Netherlands and the Philippines. She has had nonfiction published in The and fiction accepted in Slamchop Journal, Pulp Poetsâ&#x20AC;&#x2122; Press, Collective Unrest, an NGO providing education for children living in Manilaâ&#x20AC;&#x2122;s slum areas.
No matter how many times I practice in the mirror, my nerves force the words from my tongue, “can you please turn off the lights?” or the most fabricated lie I create, “can you light a candle? It’ll set the mood.” But, I do appreciate the shadows our bodies make in the candle’s glow on the wall, mimicking ancient cave art once we are intertwined. I pace in my room, “that stomach gave you a reason to live, it gave that precious little boy a home for nine months, be kind to yourself.” It sags like a deflated tube of biscuits and my breasts race toward my belly button.
I turn to the side: my ass is still beautifully round and my legs strong and sturdy. Maybe the next lover won’t see the stretch marks gnawing at my stomach or the scar tissue proudly positioned there. I hope that lover remembers I have a son and my body was brave and reliable when I was cut open and my soul ripped from my c-section incision. I want to take my clothes off slowly and stand there in the light naked, I want to scream until my lungs burst into forgotten fragments of pink carnations “here I amswallow me whole fuck me hard,” but I won’t dare be that alive. I’ll rip my clothes from this body that deserves so much more. I’ll engulf myself in the
other person’s warmth and allow my stomach to giggle in the dark until the pain is moaned away.
I The first black man I fell in love with was you, dad. Before preschool every morning we watched Little House on the Prairie, you with the white comforter you used as a blanket draped from your slender body and me close by in my Barbie nightgown with two frazzled, braided, piggy tails framing a face that looked just like yours. Later you would teach me how to dribble a basketball, rap along to Cam’ron, and make s’mores. How could the brightest star in my life fall victim to mistreatment by the police?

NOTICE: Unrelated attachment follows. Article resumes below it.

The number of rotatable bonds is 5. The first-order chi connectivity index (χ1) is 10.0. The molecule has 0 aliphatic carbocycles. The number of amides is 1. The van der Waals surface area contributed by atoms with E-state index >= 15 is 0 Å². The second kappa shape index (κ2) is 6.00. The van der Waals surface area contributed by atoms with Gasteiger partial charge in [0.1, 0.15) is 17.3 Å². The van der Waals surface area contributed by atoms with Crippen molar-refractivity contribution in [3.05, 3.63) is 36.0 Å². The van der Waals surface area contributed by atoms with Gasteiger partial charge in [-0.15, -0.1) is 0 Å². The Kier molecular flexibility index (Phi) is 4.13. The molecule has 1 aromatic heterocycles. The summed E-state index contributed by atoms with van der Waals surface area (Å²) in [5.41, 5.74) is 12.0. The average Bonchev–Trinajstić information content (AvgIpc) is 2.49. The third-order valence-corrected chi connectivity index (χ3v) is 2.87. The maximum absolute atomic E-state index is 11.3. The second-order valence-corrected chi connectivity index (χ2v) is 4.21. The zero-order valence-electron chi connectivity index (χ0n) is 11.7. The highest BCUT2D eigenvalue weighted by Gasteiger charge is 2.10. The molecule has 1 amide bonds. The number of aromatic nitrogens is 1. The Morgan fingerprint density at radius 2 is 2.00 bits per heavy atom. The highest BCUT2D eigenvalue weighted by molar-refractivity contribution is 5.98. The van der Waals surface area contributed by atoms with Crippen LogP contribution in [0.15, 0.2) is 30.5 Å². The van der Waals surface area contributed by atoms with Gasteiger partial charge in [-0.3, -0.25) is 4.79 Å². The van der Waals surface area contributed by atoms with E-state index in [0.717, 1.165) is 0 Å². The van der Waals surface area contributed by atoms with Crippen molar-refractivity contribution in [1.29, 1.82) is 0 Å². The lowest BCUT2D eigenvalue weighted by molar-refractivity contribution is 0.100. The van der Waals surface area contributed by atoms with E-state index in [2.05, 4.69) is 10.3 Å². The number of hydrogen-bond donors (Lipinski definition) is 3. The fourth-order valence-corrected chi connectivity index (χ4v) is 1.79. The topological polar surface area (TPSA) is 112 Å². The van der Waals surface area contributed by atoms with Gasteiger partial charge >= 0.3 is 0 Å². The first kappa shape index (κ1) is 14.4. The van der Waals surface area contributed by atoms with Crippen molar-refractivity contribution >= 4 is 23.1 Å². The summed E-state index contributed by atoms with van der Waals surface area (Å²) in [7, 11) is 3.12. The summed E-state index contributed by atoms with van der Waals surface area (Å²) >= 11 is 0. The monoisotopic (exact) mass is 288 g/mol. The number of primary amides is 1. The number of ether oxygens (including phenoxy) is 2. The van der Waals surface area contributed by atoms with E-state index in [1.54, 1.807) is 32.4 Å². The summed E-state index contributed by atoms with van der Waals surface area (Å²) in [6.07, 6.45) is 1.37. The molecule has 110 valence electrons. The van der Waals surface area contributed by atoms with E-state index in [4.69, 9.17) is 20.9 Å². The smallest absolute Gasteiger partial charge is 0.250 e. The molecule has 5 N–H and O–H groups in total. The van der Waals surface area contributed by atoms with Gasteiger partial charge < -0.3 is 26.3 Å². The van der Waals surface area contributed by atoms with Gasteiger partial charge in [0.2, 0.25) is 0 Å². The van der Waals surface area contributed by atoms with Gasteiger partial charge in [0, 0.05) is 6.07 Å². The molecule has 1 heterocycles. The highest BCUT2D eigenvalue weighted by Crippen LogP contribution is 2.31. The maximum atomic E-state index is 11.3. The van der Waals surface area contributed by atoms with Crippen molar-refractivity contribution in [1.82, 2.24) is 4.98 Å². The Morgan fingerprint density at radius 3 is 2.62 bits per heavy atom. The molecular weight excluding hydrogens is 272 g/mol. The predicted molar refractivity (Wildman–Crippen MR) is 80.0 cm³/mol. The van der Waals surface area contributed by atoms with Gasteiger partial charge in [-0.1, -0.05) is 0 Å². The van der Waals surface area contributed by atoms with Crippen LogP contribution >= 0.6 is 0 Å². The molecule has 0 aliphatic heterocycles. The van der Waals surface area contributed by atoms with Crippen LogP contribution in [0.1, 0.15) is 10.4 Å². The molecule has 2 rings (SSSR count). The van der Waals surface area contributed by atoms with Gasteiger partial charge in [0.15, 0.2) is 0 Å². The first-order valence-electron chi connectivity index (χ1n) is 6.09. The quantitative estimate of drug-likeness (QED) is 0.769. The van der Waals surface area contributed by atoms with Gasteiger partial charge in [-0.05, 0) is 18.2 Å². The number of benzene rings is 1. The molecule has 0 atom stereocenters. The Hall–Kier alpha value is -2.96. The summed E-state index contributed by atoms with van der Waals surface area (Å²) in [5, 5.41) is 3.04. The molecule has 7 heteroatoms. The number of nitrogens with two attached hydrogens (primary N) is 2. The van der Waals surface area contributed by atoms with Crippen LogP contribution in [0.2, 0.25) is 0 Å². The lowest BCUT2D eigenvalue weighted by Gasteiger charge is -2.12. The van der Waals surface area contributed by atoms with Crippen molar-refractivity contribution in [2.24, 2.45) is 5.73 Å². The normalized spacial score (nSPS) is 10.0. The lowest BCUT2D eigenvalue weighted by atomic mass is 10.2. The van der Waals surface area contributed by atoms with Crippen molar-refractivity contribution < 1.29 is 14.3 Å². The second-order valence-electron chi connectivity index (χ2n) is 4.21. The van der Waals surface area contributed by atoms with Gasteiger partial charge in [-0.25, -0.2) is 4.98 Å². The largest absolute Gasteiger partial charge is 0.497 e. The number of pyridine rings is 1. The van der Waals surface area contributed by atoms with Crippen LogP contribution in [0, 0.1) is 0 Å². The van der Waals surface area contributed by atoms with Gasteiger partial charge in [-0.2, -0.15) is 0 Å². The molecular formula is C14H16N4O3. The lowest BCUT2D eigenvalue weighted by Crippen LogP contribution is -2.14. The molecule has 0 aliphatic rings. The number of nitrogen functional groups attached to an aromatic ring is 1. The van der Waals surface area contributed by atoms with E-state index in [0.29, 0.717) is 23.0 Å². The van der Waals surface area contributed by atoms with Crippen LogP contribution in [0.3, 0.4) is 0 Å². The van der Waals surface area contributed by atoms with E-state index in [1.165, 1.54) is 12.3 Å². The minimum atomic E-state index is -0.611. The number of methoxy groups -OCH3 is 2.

Dad, why on that day did that officer pull you from the car and humiliate you in front of an entire subdivision? Why didn’t he listen to my cousin when she told him that was her cigarette bud flicked from the window? Didn’t he know a little girl was awaiting your arrival back home? Officer, didn’t you know my dad used to chase my sister and me around the house with our stuffed Barney? Did he not know a black man is capable of such love and affection? You returned to us that evening as a hologram of yourself. I didn’t know it then, but how blessed am I to have you back alive. You were embarrassed, the heaviness in your brown eyes gave it away, but, dad, how brave of you to walk around in your black
body knowing you are viewed as a threat every time you leave the house. Safety is a foreign concept to you. II I admire you, black men with your imperfections hanging gracefully from the cupid’s bow of your lips. There was you Ceddy: I watched you krump in my sister’s garage. Your arms robotic, your torso full of passion, your legs twitched like an insect caught in a spiderweb. You bought Taco Bell for my friends and me the same night you introduced me to Attack on Titan at that shitty house party that was too much fun. You were so sweet. How could America ever perceive you as a threat? Come confide in me, spend time with me, unwind with me.
There was you Ronnie: We caught up at Applebee’s. You talked about your sisters, how they were growing up. I’m guilty of not listening to a single word. Every time you smiled and your golds shined, I wanted your mouth in the crook of my neck. Hold me tight in your arms: I feel safest when my ear is to your chest and your heart asks if we can listen to that one Kanye song, then Bun B, and oh, can we make love to Andre 3000? III My greatest love is you, son. At only two, your height and strength confuses most people. “Oh my, I thought he was five.” I smile politely, but people already assume. I want you to enjoy your childhood. My little angel
play without fear. One day in your car seat, I put your dinosaur hood with the spikes around it over your head. I burst out in tears, we talked about Trayvon Martin in class that day. George Zimmerman, Trayvon was a child in a hood, just a child with an Arizona and Skittles in hand, but black kids are stripped from their innocence and childhoods every second of every waking minute. Landon you smiled and your dimples turned the gray sky to fireworks and butterflies. I know I couldn’t protect you from the George Zimmerman’s of the world forever: One day your physique and passion for life will intimidate someone. I pray I’m there when it happens.